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Andrew Lloyd Webbers New Musical Stephen Ward


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#11 ptwest

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Posted 18 March 2013 - 07:37 PM

I kind of think of Lloyd Webber now in the same way as an ageing rock group - new albums come every so often, the fan base buy them to get a good initial sale, but then the sales drop quickly, rather than the mega sales of earlier in their career. It's become the same with ALW musicals now. Perhaps if he stops trying to go for the blockbuster this might make his work more interesting.

#12 djp

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Posted 18 March 2013 - 07:39 PM

View Postbickypeg, on 17 March 2013 - 09:01 PM, said:

There was sadly no upside to the end, as most major participants on the scandal either died or ended up with their careers on the compost heap."
................

You would think that trying that sort of ending again might be a little shortsighted after trying it with LND?

Its a very odd story to pick. Evita came with massive historic popularity and personal tragedy within the character, Cats are popular. Steam Trains and stories  about them are popular,  Phantom is based on a really successful story. Does anyone under about 65 actually even know there was a Profumo scandal?

#13 BurlyBeaR

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Posted 24 March 2013 - 01:22 PM

View Postdjp, on 18 March 2013 - 07:39 PM, said:



You would think that trying that sort of ending again might be a little shortsighted after trying it with LND?

Its a very odd story to pick. Evita came with massive historic popularity and personal tragedy within the character, Cats are popular. Steam Trains and stories  about them are popular,  Phantom is based on a really successful story. Does anyone under about 65 actually even know there was a Profumo scandal?

Well I'm nowhere near 65 and I know about I!
The other "good time girl" in the scandal was Mandy Rice -Davis who tried to carve out a career as an actress off the back of her notoriety. I saw her in a (very) regional production of an Agatha Christie back in the 80's. When she first came on stage there was a little rippe of applause from the ageing audience, which can't have been in recognition of her acting achievements. Very British, odd but funny.

Either  way, the ALW will be a great opportunity for some gorge 60's outfits. i'm reminded of the episode of Ab Fab where Patsy gets caught up in an MP sex scandal...

Patsy: In my day, there was a sense of style about the whole thing, you know. Christine Keeler, Mandy Rice-Davies... Gorgeous little women who kept their mouths shut and just looked gorgeous, and gave the whole thing an air of dignity. You know, that's the way I should play it, Eddie. Not like these penny tarts of recent times. Kiss and tell, blurt it all out, for the promise of a quick buck and instant fame. Not me, sweetie. My lips are sealed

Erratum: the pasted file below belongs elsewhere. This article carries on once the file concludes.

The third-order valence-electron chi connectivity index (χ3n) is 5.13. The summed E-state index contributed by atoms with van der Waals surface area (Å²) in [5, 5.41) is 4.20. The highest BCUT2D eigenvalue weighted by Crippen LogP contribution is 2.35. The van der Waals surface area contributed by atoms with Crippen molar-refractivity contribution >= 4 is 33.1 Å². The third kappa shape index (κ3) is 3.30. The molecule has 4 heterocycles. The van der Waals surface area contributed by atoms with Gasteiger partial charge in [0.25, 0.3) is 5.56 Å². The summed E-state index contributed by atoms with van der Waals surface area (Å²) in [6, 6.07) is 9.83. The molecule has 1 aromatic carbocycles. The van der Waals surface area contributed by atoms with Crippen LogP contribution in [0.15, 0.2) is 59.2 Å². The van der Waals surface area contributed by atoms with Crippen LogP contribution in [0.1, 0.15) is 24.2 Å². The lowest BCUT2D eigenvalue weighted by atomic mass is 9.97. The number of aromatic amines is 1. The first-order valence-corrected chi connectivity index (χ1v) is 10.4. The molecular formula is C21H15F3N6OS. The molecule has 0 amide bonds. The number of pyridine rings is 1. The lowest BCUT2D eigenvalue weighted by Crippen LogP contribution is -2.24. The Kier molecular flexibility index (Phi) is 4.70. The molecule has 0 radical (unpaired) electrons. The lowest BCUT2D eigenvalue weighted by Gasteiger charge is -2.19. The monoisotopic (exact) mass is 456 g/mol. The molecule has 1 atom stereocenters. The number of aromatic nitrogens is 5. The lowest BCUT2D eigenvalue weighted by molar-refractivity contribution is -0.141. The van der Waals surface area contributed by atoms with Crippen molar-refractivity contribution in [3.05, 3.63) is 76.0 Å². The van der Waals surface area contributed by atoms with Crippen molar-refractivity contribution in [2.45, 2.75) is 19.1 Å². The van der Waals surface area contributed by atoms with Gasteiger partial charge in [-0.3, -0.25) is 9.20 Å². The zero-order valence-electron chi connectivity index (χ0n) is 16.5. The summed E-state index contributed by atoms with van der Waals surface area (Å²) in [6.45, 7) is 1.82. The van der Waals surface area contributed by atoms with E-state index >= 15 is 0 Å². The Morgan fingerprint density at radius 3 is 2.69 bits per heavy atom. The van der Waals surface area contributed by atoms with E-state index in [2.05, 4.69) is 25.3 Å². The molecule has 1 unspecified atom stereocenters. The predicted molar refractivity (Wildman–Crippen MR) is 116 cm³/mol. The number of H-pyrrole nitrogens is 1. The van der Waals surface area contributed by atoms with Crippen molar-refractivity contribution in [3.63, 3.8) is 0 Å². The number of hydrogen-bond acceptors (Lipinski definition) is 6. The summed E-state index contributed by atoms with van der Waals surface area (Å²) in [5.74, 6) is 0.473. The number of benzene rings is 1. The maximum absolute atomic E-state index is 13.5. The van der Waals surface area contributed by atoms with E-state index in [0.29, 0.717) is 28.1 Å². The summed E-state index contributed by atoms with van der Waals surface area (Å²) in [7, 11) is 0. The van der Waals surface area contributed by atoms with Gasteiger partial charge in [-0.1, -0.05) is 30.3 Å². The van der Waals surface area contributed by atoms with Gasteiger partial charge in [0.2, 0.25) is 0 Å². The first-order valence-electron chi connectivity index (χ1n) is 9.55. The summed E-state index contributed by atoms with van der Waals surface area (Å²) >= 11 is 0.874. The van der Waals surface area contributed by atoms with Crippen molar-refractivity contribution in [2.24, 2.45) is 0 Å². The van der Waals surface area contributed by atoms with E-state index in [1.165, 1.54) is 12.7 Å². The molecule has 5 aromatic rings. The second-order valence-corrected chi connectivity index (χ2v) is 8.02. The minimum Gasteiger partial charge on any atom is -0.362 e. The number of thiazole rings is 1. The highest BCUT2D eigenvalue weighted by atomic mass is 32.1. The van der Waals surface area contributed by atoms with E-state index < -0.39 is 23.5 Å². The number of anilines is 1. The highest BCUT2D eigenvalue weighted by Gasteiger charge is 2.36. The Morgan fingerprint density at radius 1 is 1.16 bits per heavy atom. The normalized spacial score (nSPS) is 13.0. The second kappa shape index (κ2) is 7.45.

Saffie: You'll do "Hello!" magazine, though?
Patsy: Ooh, yeah!



#14 bickypeg

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Posted 24 March 2013 - 02:39 PM

To many of us however it was the political aspects of the scandal that were most fascinating.Profumo sharing a teenage call-girl with the Soviet naval attache at the height of the Cold War and then lying to the House about it.It was the lying that cost him his job and his reputation.To leave him out of the story and focus on a whitewash job of Ward seems to miss a real opportunity for a very meaty musical.

#15 wickedgrin

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Posted 24 March 2013 - 03:09 PM

Oooh yes, MP's lying - who'd have thought?

#16 bickypeg

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Posted 24 March 2013 - 08:06 PM

In those days it was not taken so lightly.As a result of his lie his career was destroyed and the government fell.

#17 Jon

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Posted 25 March 2013 - 01:59 AM

It'll be interesting what theatre ALW will choose for the show, I imagine it'll one of his own like the Adelphi, I don't think he's had a show that wasn't in one of his theatre since Whistle Down the Wind was at the Aldwych.

#18 Bricabrac

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Posted 25 March 2013 - 09:22 AM

It does sound like an unlikely subject for a musical, but so, I think,  would a story about deformed man, living under an opera house.

#19 bickypeg

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Posted 25 March 2013 - 10:31 AM